Start moving right and have a great fall and winter season!

See you on the road,

Coach Charlie

Curious about where the funds go?

ESR road warrior Dr. Joyce Ohm weighs in.

Your fundraising for Empire State Ride has a significant impact on cancer care and treatment at Roswell Park Comprehensive Cancer Center. Few know that better than four-time ESR road warrior Joyce Ohm, PhD, Interim Chair of Cancer Genetics and Genomics. Not only is Dr. Ohm out on the road every July with Empire State Ride — fighting hills, weather and fatigue as she bikes from Staten Island to Niagara Falls—but she’s also in the lab at Roswell Park, fighting to find cures for all types of cancer. 

 

We sat down with Dr. Ohm to ask a few questions and learn more about the impact of the funds raised through Empire State Ride.

Joyce stands side by side with a fellow road warrior at Wagner College this past July.

Q: Tell us a little about yourself and your role at Roswell Park.

A: I’m a scientist at Roswell Park, so I’m someone who does research for a living. This is what I do, and it’s what I believe in. It is amazing to see riders put a tremendous amount of trust in us — it really is a special, amazing thing to think about. I cannot imagine what it must be like as an oncologist to say to a patient, ‘I don’t have anything else for you.’ As researchers, that’s our job: We’re there to put new tools in the toolbox. The dollars that go to Roswell Park fund that, especially in three key areas.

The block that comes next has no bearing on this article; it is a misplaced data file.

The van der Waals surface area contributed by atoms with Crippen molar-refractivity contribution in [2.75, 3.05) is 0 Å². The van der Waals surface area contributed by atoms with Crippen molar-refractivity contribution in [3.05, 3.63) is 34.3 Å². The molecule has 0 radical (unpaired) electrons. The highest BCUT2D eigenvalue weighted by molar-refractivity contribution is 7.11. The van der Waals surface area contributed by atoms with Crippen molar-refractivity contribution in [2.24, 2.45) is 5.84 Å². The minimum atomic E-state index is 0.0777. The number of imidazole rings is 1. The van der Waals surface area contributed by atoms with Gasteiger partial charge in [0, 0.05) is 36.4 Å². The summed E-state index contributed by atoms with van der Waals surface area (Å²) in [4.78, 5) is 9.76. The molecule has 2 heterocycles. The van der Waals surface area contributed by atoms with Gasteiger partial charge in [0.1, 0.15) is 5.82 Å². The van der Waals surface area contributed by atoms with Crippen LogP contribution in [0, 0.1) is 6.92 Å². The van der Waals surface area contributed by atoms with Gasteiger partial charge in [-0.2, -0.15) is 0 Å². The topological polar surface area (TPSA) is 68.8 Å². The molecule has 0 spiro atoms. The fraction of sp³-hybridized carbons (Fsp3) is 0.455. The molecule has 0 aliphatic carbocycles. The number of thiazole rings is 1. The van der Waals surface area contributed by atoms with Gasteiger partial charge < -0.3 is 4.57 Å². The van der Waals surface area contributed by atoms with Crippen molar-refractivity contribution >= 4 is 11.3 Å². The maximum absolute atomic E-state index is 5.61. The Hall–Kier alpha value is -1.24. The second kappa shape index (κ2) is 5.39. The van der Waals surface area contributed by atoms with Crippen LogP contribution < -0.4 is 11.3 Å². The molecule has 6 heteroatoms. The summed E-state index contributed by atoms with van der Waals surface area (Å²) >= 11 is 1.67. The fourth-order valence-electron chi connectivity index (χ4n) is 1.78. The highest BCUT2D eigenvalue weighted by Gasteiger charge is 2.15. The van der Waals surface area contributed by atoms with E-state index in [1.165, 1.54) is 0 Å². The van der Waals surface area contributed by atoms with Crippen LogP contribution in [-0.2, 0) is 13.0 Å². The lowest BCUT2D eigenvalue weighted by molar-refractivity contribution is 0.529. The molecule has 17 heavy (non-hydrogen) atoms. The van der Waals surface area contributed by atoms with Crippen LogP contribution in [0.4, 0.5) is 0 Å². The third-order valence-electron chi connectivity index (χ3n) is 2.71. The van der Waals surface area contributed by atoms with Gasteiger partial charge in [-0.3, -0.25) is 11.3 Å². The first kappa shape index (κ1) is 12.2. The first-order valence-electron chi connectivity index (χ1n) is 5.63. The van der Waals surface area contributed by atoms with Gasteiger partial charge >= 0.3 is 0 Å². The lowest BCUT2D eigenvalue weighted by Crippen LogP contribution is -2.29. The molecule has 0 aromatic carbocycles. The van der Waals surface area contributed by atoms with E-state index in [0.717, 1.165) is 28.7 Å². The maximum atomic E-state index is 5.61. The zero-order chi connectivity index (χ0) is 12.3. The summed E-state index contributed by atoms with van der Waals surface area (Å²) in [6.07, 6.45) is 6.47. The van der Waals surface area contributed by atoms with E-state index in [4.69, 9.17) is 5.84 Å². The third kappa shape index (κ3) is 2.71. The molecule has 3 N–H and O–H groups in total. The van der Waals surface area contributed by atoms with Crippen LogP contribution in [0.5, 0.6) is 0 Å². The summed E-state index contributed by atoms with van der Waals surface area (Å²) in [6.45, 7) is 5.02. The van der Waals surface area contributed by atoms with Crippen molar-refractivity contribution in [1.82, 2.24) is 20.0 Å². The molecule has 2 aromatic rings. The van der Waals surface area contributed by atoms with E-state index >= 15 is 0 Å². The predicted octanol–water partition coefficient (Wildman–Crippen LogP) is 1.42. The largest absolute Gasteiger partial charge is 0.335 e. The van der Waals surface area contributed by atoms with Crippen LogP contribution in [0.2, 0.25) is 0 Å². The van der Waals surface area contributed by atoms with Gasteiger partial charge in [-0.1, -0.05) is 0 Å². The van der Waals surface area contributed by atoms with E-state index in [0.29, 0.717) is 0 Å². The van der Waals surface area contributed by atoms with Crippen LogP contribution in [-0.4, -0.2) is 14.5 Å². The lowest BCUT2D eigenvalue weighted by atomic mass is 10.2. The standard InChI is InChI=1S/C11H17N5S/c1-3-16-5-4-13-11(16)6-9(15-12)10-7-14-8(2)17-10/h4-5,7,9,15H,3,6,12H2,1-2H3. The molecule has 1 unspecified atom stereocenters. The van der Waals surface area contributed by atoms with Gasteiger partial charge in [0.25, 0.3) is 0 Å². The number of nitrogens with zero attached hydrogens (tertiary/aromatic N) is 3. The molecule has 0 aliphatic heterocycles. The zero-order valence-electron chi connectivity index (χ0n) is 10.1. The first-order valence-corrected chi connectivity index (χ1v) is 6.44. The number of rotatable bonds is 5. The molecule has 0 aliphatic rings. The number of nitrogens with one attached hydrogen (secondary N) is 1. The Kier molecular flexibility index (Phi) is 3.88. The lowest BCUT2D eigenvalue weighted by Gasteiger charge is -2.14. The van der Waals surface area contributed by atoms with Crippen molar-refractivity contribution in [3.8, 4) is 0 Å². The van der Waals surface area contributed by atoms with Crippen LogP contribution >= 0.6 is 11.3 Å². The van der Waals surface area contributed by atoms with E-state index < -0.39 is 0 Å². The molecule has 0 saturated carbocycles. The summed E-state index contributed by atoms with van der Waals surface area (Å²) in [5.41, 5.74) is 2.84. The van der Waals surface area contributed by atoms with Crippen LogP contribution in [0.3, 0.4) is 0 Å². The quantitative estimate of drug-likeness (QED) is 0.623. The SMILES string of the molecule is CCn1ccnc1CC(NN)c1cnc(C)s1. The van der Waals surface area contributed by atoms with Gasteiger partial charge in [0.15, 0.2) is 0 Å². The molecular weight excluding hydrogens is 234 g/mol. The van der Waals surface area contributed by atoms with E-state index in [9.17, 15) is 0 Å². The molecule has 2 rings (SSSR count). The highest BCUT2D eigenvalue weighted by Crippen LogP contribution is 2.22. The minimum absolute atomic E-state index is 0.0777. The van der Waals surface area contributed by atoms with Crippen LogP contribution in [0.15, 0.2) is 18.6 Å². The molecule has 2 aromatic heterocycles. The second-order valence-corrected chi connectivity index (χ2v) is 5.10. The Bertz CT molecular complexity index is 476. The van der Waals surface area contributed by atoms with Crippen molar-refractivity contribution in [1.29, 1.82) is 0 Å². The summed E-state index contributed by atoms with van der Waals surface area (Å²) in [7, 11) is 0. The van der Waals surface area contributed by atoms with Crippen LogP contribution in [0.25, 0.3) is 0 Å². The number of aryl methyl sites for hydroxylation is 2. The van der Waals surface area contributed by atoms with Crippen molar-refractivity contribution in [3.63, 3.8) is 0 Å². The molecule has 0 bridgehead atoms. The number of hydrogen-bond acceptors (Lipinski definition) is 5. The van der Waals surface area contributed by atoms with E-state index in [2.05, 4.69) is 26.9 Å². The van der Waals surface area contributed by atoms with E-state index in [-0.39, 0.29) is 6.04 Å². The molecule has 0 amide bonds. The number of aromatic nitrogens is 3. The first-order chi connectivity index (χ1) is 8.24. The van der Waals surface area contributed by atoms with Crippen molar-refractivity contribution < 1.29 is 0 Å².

Q: How has cancer treatment changed over the years?

For 20 years, we had chemotherapy and surgery and radiation. For some patients, that’s all we have still today. But there are new therapies being developed. It’s amazing to watch, just in my short career, how much everything has changed. In fact, we’ve reached a point where we’re really treating individual patients, not cancer as a whole, and that has added years to many patients’ lives.

Q: What are those key areas where the funds go?

A: First, they fund genetic testing and the development of new genetic tests — to help us decide what therapies might work best for our patients and to cover the costs of those tests for people who cannot afford them. The research world is completely different now, and how we treat patients is completely different. Now, we often make decisions about treatment based on genetic markers.